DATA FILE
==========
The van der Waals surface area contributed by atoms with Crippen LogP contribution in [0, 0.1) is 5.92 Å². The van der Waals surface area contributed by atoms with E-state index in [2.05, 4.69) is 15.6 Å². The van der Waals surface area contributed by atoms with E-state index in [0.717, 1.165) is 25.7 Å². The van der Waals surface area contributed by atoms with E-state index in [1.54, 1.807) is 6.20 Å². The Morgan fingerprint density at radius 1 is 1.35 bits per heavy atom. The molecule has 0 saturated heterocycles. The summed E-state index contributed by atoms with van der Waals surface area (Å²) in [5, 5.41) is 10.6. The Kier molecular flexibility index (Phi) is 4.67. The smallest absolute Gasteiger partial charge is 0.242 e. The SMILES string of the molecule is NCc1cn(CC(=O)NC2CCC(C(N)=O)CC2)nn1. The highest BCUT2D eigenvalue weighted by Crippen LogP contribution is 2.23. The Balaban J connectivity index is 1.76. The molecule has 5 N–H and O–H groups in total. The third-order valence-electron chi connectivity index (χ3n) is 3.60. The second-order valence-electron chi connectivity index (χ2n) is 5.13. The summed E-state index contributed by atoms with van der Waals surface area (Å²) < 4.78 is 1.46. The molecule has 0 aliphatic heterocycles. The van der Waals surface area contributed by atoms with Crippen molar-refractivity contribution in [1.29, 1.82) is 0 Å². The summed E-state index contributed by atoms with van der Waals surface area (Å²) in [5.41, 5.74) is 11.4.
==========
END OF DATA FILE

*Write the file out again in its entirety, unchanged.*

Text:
The van der Waals surface area contributed by atoms with Crippen LogP contribution in [0, 0.1) is 5.92 Å². The van der Waals surface area contributed by atoms with E-state index in [2.05, 4.69) is 15.6 Å². The van der Waals surface area contributed by atoms with E-state index in [0.717, 1.165) is 25.7 Å². The van der Waals surface area contributed by atoms with E-state index in [1.54, 1.807) is 6.20 Å². The Morgan fingerprint density at radius 1 is 1.35 bits per heavy atom. The molecule has 0 saturated heterocycles. The summed E-state index contributed by atoms with van der Waals surface area (Å²) in [5, 5.41) is 10.6. The Kier molecular flexibility index (Phi) is 4.67. The smallest absolute Gasteiger partial charge is 0.242 e. The SMILES string of the molecule is NCc1cn(CC(=O)NC2CCC(C(N)=O)CC2)nn1. The highest BCUT2D eigenvalue weighted by Crippen LogP contribution is 2.23. The Balaban J connectivity index is 1.76. The molecule has 5 N–H and O–H groups in total. The third-order valence-electron chi connectivity index (χ3n) is 3.60. The second-order valence-electron chi connectivity index (χ2n) is 5.13. The summed E-state index contributed by atoms with van der Waals surface area (Å²) < 4.78 is 1.46. The molecule has 0 aliphatic heterocycles. The van der Waals surface area contributed by atoms with Crippen molar-refractivity contribution in [1.29, 1.82) is 0 Å². The summed E-state index contributed by atoms with van der Waals surface area (Å²) in [5.41, 5.74) is 11.4.